>were provided for everyone. Their teeth were filled, their appendix taken
>out. These were their rights - after all, they were citizens! Now, all
>this is up to them to pay for, - from far less money than before, - or
>they can rot. My heart goes out to them.
And in addition, as I just read 5 million taxpayers pay for 900,000
civil servants!!! When the undersecretary of state (Ministry of Education
and Culture) happened to mention that it is impossible to maintain that many
civil servants in such a small country at a meeting of school principals, he
was booed! But, really, it is an impossibility
|+ - ||"Marshall Plan" (mind)
I guess what I meant by Marshall Plan was at least helping the government
subsidize all the old people with their rent and basic food, since these
people would never become free-market entrepreneurs. Think of the history
they lived through!--and to wind up with so few resources.
I heard so many sad stories about people in their 80s, too proud to take
help from their children (who didn't have that much anyway), so the
children would say, "I'm going to the market, let me pick you up
something"--and then buy their entire groceries. It still hurt the older
I also remember seeing a woman at the Astoria subway station late on a
Sunday evening selling flowers. This wasn't someone from the country,
rather a city-dressed, older woman, very neat in appearance and a
beautiful face. When I gestured "how much," she wrote down a big 40 ft.
I gave her 100, and I still remember the look on her face. The old
cliche, but it's true: she could have been my mother.
Yes, it's tragic.
|+ - ||Re: Christian symbols et al. (mind)
Hello to one and all -
Still having problems getting the messages on the List in a timely fashion -
first of all it's famine - no messages - relieved only by Aniko sending me
the digests once a day - then every week or so, it's a feast - I get 90 -
100 - today it was 130 (!!!) messages at one time, mostly all from this
List. I guess by tomorrow I might know if the problem has now been fixed or
if I have to wait for Hugh to return from the Czech Republic to start
getting the messages as they are transmitted.
In any case, here is my response to a private e-mail from Charlie Vamossy,
just in case anyone is interested. (Charlie forwarded it - but
inadvertantly, it went to HAL, not to the Hungary List).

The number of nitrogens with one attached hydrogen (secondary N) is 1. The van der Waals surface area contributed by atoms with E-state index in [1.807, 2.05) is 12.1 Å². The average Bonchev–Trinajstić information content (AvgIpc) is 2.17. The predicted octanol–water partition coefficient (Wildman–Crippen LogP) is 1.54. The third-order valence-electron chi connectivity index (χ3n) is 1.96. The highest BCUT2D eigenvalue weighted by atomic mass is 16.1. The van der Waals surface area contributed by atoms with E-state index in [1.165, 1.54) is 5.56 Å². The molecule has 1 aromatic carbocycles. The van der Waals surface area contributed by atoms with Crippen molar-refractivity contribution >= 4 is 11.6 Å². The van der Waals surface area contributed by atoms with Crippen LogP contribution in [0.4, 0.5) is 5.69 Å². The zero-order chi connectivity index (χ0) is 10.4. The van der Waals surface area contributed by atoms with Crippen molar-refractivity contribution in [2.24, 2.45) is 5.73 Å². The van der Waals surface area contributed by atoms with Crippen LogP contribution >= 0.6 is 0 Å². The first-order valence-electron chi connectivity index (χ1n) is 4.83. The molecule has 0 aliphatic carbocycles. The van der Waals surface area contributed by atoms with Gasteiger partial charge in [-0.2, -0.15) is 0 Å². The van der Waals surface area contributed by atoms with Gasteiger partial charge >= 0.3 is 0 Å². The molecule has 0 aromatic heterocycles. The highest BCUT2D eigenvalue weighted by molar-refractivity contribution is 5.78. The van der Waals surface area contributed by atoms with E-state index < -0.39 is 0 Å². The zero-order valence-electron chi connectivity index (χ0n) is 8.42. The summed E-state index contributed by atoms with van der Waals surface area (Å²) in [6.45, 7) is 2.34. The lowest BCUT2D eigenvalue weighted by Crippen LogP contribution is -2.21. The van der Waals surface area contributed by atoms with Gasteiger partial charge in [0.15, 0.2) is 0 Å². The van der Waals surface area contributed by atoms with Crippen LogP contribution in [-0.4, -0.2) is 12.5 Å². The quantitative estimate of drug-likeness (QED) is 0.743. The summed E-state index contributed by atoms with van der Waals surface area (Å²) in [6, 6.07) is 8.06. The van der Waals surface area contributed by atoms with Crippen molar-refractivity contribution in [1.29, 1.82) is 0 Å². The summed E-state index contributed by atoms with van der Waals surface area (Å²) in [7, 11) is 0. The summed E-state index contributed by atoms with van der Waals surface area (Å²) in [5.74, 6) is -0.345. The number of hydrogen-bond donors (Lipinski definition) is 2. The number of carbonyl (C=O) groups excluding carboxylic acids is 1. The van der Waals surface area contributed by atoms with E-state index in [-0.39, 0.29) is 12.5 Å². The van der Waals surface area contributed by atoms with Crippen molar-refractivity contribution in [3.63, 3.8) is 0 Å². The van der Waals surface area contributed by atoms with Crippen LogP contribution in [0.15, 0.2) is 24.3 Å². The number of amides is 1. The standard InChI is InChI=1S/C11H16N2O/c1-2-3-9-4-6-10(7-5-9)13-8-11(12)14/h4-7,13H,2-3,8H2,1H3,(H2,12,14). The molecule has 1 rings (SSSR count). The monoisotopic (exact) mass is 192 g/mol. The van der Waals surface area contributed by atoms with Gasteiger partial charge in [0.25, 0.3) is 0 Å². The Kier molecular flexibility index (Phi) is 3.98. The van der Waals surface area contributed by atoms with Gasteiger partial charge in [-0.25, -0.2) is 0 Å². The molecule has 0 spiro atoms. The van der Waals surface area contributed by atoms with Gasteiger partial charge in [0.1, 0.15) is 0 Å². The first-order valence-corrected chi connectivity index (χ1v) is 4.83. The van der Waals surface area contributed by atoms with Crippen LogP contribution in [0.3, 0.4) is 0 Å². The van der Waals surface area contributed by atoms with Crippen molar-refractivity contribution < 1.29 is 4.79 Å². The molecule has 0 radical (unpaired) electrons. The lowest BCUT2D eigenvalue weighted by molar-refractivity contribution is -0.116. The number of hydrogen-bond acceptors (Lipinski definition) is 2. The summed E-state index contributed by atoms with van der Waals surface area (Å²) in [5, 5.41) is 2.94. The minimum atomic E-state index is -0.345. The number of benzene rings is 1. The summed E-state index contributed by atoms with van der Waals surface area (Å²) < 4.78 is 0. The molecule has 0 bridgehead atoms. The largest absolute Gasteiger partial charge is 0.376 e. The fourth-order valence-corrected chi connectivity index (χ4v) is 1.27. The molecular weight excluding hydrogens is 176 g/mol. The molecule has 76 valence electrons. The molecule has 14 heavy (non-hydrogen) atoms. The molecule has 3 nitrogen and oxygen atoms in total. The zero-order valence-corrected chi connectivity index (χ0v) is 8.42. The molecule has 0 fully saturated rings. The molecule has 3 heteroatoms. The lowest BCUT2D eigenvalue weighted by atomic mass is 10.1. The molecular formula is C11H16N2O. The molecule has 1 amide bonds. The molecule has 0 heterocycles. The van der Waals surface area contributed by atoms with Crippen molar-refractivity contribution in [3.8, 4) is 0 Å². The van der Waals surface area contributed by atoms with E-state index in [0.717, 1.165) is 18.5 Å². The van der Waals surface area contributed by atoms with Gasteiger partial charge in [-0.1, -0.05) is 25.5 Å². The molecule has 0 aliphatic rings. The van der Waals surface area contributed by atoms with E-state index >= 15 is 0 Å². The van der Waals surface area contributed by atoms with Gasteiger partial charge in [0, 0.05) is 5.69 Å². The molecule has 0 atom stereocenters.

TTFN :-) I'm looking forward to really getting back on-line with you all,
Johanne L. Tournier
>To: (Charles M. Vamossy)
>From: "Johanne L. Tournier" >
>Subject: Re: Christian symbols et al.
>Feel free to forward this to the List, if you think it is of interest -
>At 19:55 10/06/96 -0700, you wrote:
>>>Then it disappears, and in a 1957 issue, the new coat of arms appears.
>>>was similar in general layout to the earlier one, but the sheaf of
>>>around the outside forms more of a circle rather than a horsehoe
>>>It does feature the red star at the top with the rays emanating down,
>>>however, but instead of a crossed hammer and a sheaf of wheat in the
>>>center, it features the shield with the three horizontal bands - red
>>>top, white in the middle, and green on the bottom
>>>just like the flag.
>>I guess I forgot about the early Kadar emblem. Am I correct that at
>>some point it was replaced by the Kossuth shield with the
>I am not an expert on this stuff by any means, so I stand to be corrected
by just about anybody - however, if I understood your earlier description of
the Kossuth shield correctly, this is the same as the *early Kadar* shield
you refer to above. Several issues of Hungarian stamps from 1957 and 58
picture this new version of the coat of arms, and then it just seems to
disappear, at least as far as stamp issues are concerned. My collection ends
in 1968, and I did not see that shield depicted on any issues after 1958.
>So, unless there was another shield adopted after 1968, those would appear
to be the only two shields in use during the Communist era.
>Hope this helps,
>Johanne L. Tournier
|+ - ||Re: "Marshall Plan" (mind)
>I guess what I meant by Marshall Plan was at least helping the
>subsidize all the old people with their rent and basic food, since
>people would never become free-market entrepreneurs. Think of the
>they lived through!--and to wind up with so few resources.
Your intentions are, of course, noble, but just for the record the
Marshall Plan, announced by President Truman's Secretary of State
George Marshall had totally different aims. It was a massive financial
aid program for war ravaged European countries to rebuild their
industrial base. It offered loans for new businesses, helped repairing
and rebuilding factories, reconstructing their transportation networks.
Social benefits, including the kind you are refering to, were restored
as these new enterprises started to turn a profit, on which they paid
taxes, which in turn paid for these benefits. Rather than giving them
the fish to eat, the Plan helped them restbuild their fishing industry.
By the way, as I understand it, the Marshall Plan was offered to all
countries in Europe, but Hungary, along with others in the socialist
camp -- and based on advice from the Marxist economic sages in Moscow
-- proudly turned down the offer, preferring instead to build their
Later, Moscow's trained Hungarian sages discovered the second coming of
Uncle Sugardaddy. Although no longer offered at the same low rates, but